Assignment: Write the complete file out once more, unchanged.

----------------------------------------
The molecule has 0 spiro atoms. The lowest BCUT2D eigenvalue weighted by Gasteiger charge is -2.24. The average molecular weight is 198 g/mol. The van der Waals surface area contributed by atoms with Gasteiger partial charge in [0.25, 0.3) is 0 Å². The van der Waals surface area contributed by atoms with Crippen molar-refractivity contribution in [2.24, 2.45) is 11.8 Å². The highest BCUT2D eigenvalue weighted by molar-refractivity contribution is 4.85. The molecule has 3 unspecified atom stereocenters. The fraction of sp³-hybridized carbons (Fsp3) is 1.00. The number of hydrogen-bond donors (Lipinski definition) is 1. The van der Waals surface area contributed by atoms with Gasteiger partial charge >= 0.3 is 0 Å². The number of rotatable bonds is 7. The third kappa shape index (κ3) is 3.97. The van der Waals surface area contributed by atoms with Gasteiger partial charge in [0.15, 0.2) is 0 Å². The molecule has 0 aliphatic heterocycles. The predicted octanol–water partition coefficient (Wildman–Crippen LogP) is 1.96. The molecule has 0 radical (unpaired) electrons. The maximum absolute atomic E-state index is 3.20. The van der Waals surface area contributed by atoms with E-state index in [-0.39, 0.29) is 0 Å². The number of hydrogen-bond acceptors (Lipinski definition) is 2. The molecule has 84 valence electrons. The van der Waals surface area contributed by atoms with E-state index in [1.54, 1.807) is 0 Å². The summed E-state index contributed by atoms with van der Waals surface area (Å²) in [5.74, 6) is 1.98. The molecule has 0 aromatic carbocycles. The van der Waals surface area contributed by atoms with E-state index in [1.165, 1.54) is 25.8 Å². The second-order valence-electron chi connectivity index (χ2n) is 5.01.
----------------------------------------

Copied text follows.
The molecule has 0 spiro atoms. The lowest BCUT2D eigenvalue weighted by Gasteiger charge is -2.24. The average molecular weight is 198 g/mol. The van der Waals surface area contributed by atoms with Gasteiger partial charge in [0.25, 0.3) is 0 Å². The van der Waals surface area contributed by atoms with Crippen molar-refractivity contribution in [2.24, 2.45) is 11.8 Å². The highest BCUT2D eigenvalue weighted by molar-refractivity contribution is 4.85. The molecule has 3 unspecified atom stereocenters. The fraction of sp³-hybridized carbons (Fsp3) is 1.00. The number of hydrogen-bond donors (Lipinski definition) is 1. The van der Waals surface area contributed by atoms with Gasteiger partial charge >= 0.3 is 0 Å². The number of rotatable bonds is 7. The third kappa shape index (κ3) is 3.97. The van der Waals surface area contributed by atoms with Gasteiger partial charge in [0.15, 0.2) is 0 Å². The molecule has 0 aliphatic heterocycles. The predicted octanol–water partition coefficient (Wildman–Crippen LogP) is 1.96. The molecule has 0 radical (unpaired) electrons. The maximum absolute atomic E-state index is 3.20. The van der Waals surface area contributed by atoms with E-state index in [-0.39, 0.29) is 0 Å². The number of hydrogen-bond acceptors (Lipinski definition) is 2. The molecule has 84 valence electrons. The van der Waals surface area contributed by atoms with E-state index in [1.54, 1.807) is 0 Å². The summed E-state index contributed by atoms with van der Waals surface area (Å²) in [5.74, 6) is 1.98. The molecule has 0 aromatic carbocycles. The van der Waals surface area contributed by atoms with E-state index in [1.165, 1.54) is 25.8 Å². The second-order valence-electron chi connectivity index (χ2n) is 5.01.